The passing of Sitkan Dave Galanin in December was a two-fold loss for Alaska: He was a renown engraver in the Northwest Coast tradition, and he was singer and slide-guitarist from somewhere deep within the Delta blues.
Most of all, however, he was a teacher, whose legacy survives in the art of his own family, and in the work of his students.
Listen to this story:
It doesn’t seem fair that someone gets to be both a master carver and a blues musician, but one consolation may be that Dave Galanin was a reluctant musician.
His friend Gary Gouker calls Galanin a “woodshedder,” someone whose musical talent may have just been overflow from his primary art, and who never really expected to perform.
Gouker — a harmonica player — and guitarist Lee Asnin decided to change that when they invited Galanin to join them at the Port Townsend Acoustic Blues Festival about 25 years ago.
“Right at the last minute he was so freaked out about playing, you know, that he was sweating,” said Gouker. “And we almost had to drag him on a stage. But when we got him up there and he took off and, you know, people just loved it. And it was one of the highlights of my life to be honest.”
The blues genie was out of the bottle after that, and Galanin became a fixture of the music scene in Sitka, and beyond. He went on to record two albums under his performance name Strummin Dog, both of which remain available, and often-played, online.
(Galanin also produced recordings on CD. You can find Strummin Dog’s complete discography here.)
Galanin’s brightest star, however, was carving and engraving. As a young man, he apprenticed with Louis Minard at the Southeast Alaska Indian Cultural Center. He went on to found Galanin Silverworks. His shop became a magnet for other students, who remember how Galanin taught respect for the formline traditions of Northwest Coast Art — and how it was possible to not be bound by them.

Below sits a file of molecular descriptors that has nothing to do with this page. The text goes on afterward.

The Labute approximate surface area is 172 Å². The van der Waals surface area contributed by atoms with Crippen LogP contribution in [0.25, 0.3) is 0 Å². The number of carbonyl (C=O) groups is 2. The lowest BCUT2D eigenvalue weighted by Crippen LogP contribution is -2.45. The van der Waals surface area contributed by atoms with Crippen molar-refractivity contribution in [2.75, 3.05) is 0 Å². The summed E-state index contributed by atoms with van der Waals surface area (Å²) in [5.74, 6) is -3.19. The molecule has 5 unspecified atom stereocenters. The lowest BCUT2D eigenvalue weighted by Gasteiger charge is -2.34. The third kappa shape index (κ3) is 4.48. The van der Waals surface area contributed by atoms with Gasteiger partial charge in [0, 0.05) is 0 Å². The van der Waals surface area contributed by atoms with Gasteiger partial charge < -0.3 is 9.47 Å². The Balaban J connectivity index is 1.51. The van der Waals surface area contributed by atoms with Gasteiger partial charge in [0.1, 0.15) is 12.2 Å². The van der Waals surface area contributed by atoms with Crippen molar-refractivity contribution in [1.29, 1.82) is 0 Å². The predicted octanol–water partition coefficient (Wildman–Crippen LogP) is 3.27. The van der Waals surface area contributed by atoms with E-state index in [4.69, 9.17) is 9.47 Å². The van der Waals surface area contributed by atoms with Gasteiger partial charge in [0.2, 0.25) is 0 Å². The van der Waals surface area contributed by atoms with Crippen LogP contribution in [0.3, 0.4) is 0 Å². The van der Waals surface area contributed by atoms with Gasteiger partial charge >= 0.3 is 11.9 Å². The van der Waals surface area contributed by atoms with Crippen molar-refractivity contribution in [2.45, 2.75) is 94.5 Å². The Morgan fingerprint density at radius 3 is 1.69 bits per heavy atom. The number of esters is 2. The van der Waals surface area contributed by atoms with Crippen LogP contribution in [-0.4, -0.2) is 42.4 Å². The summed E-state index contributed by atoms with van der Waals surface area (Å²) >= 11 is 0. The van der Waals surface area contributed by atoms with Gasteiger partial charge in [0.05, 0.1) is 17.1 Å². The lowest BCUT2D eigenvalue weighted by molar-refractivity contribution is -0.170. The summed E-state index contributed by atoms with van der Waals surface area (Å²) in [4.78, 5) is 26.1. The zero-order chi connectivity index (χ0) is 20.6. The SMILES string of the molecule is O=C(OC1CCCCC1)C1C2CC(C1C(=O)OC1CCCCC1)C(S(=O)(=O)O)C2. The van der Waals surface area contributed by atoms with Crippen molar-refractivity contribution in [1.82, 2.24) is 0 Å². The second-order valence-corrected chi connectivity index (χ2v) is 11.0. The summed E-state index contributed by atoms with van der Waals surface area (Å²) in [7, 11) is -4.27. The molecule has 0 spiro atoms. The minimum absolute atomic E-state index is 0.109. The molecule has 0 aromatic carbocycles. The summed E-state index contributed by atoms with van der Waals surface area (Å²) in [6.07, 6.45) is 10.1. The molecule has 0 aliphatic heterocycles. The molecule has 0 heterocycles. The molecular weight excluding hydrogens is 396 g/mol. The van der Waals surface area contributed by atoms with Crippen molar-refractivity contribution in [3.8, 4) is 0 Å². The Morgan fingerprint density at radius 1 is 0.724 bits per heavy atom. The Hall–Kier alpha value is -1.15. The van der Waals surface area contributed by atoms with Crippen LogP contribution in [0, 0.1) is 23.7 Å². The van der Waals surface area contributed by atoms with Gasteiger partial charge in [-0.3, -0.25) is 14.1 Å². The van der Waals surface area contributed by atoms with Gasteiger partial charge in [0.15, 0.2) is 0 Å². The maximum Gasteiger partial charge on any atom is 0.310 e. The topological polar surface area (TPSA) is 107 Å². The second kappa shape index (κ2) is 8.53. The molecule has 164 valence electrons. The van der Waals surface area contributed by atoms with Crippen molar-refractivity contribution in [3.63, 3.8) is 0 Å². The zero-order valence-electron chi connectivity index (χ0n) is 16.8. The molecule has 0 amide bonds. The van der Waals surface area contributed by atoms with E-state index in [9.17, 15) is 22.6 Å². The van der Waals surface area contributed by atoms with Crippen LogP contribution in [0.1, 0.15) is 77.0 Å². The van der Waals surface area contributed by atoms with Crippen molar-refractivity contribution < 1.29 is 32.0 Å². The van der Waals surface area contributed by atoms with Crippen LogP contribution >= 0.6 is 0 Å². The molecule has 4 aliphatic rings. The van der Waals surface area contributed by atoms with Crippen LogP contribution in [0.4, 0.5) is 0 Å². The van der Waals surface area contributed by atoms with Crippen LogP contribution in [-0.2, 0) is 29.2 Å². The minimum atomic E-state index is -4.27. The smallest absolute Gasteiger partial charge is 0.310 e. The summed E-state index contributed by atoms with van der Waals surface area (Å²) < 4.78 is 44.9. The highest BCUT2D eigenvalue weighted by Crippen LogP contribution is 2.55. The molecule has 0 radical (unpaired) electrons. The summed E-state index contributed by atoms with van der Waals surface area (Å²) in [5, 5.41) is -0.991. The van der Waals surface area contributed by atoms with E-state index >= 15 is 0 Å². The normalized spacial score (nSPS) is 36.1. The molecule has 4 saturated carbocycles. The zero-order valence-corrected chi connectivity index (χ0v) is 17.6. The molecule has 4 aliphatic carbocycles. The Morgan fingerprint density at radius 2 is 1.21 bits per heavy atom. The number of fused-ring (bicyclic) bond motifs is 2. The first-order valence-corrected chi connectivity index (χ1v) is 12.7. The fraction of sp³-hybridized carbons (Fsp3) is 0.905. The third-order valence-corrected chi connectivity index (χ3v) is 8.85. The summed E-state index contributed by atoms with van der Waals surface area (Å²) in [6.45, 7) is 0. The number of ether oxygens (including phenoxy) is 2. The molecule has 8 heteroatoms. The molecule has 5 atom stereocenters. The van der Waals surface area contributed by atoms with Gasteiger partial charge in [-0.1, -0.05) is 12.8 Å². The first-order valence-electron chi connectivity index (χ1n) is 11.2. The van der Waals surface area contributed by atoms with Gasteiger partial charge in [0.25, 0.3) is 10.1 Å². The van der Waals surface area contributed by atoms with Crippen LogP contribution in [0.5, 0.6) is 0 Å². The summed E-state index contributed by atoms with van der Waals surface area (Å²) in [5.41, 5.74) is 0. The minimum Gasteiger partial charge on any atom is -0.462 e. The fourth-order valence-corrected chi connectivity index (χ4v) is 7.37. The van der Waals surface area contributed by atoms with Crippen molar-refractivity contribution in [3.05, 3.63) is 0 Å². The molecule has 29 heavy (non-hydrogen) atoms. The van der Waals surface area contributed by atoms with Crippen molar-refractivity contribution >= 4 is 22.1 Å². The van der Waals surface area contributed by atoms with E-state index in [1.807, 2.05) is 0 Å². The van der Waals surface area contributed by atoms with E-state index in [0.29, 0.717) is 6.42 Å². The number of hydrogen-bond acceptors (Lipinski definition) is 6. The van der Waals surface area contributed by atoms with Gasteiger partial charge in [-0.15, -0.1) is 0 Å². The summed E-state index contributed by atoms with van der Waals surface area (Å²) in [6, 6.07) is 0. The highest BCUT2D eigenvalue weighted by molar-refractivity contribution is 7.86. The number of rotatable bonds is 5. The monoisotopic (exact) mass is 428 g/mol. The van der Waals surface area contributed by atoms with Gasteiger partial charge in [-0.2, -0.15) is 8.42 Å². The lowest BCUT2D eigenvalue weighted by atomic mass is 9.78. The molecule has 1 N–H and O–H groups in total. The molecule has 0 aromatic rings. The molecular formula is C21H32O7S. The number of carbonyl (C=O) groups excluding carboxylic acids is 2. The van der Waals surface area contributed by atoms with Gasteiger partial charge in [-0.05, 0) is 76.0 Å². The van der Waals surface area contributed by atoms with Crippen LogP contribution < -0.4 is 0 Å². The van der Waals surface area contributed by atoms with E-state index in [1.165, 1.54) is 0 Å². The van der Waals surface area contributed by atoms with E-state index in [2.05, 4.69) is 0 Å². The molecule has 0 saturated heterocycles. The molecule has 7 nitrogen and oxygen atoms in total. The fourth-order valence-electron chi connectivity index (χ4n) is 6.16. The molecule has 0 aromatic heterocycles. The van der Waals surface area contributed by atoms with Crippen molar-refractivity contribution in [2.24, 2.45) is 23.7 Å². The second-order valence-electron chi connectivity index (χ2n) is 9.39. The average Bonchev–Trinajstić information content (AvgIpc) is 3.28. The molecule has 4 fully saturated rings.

Artist Jennifer Younger-Rudas recalls asking Galanin if she could step outside of Southeast clan motifs, and carve a silver cuff with a spider.
“And he said, ‘Do it.’ He goes, ‘You can do whatever you want. Just do proper formline,’” said Younger-Rudas. “And for some reason, that sentence in my brain was like, ‘Oh my God, my options are endless. I have this freedom.’ And it just took those words for him to say.”
Younger-Rudas first met Galanin when she apprenticed to his son, Nick. She said that the elder Galanin’s encouragement propelled her into a full-time career in art.
“And, yeah, I just got so consumed,” Younger-Rudas said. “I mean, even to this day, if I could just be left alone in my shop 24/7, I am a happy camper. And part of that is to blame on Dave, who always said, ‘Do something every day related to your art.’ So I carry that with me.”
Galanin’s influence rubbed off on others, most notably his two sons, Nick and Jerrod, now master carvers in their own right.
Yéil Ya-Tseen Nick Galanin said that Dave’s influence in his children’s life was huge, and that “he was a mentor, not just in art, but in everything.”
Yéil Ya-Tseen said he began working with formline by third grade.
“You know, there was childhood eagerness to understand the language of that work,” said Galanin. “And that generally came through osmosis or just, you know, working through sketchbooks with him.”
Both Galanin brothers have studios in Sitka now. On top of that, Yéil Ya-Tseen has pursued an international career in visual arts, and his band Ya Tseen signed with Sub Pop Records last February.
“He harnessed a lot of love and power through the energy and ideas and work,” said Galanin. “And that was abundant for me.”
So, Dave Galanin has gone — suddenly and unexpectedly at the age of 66 in Washington state on Dec. 18, 2021 — but there is a lot the man left behind.
Gary Gouker is sure of that.
“Well, he’ll be missed,” said Gouker. “And he’s gonna be my blues buddy forever.”